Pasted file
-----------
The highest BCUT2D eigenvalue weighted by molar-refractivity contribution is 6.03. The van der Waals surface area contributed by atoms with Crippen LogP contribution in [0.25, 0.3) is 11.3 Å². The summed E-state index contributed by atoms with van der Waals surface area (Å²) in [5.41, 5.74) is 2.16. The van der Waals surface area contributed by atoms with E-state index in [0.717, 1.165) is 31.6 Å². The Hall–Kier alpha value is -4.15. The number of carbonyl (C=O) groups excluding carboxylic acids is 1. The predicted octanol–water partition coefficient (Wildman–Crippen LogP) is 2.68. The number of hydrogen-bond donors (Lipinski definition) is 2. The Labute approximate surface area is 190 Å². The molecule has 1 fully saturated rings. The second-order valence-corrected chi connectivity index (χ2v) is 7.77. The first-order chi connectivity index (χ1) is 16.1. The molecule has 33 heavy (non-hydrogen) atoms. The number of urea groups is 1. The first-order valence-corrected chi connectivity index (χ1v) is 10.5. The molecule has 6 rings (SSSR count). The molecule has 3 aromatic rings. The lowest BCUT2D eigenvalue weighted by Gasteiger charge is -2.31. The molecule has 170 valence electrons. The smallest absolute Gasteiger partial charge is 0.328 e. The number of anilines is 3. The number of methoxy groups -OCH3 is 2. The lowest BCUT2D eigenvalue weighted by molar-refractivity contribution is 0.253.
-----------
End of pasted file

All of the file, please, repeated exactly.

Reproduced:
The highest BCUT2D eigenvalue weighted by molar-refractivity contribution is 6.03. The van der Waals surface area contributed by atoms with Crippen LogP contribution in [0.25, 0.3) is 11.3 Å². The summed E-state index contributed by atoms with van der Waals surface area (Å²) in [5.41, 5.74) is 2.16. The van der Waals surface area contributed by atoms with E-state index in [0.717, 1.165) is 31.6 Å². The Hall–Kier alpha value is -4.15. The number of carbonyl (C=O) groups excluding carboxylic acids is 1. The predicted octanol–water partition coefficient (Wildman–Crippen LogP) is 2.68. The number of hydrogen-bond donors (Lipinski definition) is 2. The Labute approximate surface area is 190 Å². The molecule has 1 fully saturated rings. The second-order valence-corrected chi connectivity index (χ2v) is 7.77. The first-order chi connectivity index (χ1) is 16.1. The molecule has 33 heavy (non-hydrogen) atoms. The number of urea groups is 1. The first-order valence-corrected chi connectivity index (χ1v) is 10.5. The molecule has 6 rings (SSSR count). The molecule has 3 aromatic rings. The lowest BCUT2D eigenvalue weighted by Gasteiger charge is -2.31. The molecule has 170 valence electrons. The smallest absolute Gasteiger partial charge is 0.328 e. The number of anilines is 3. The number of methoxy groups -OCH3 is 2. The lowest BCUT2D eigenvalue weighted by molar-refractivity contribution is 0.253.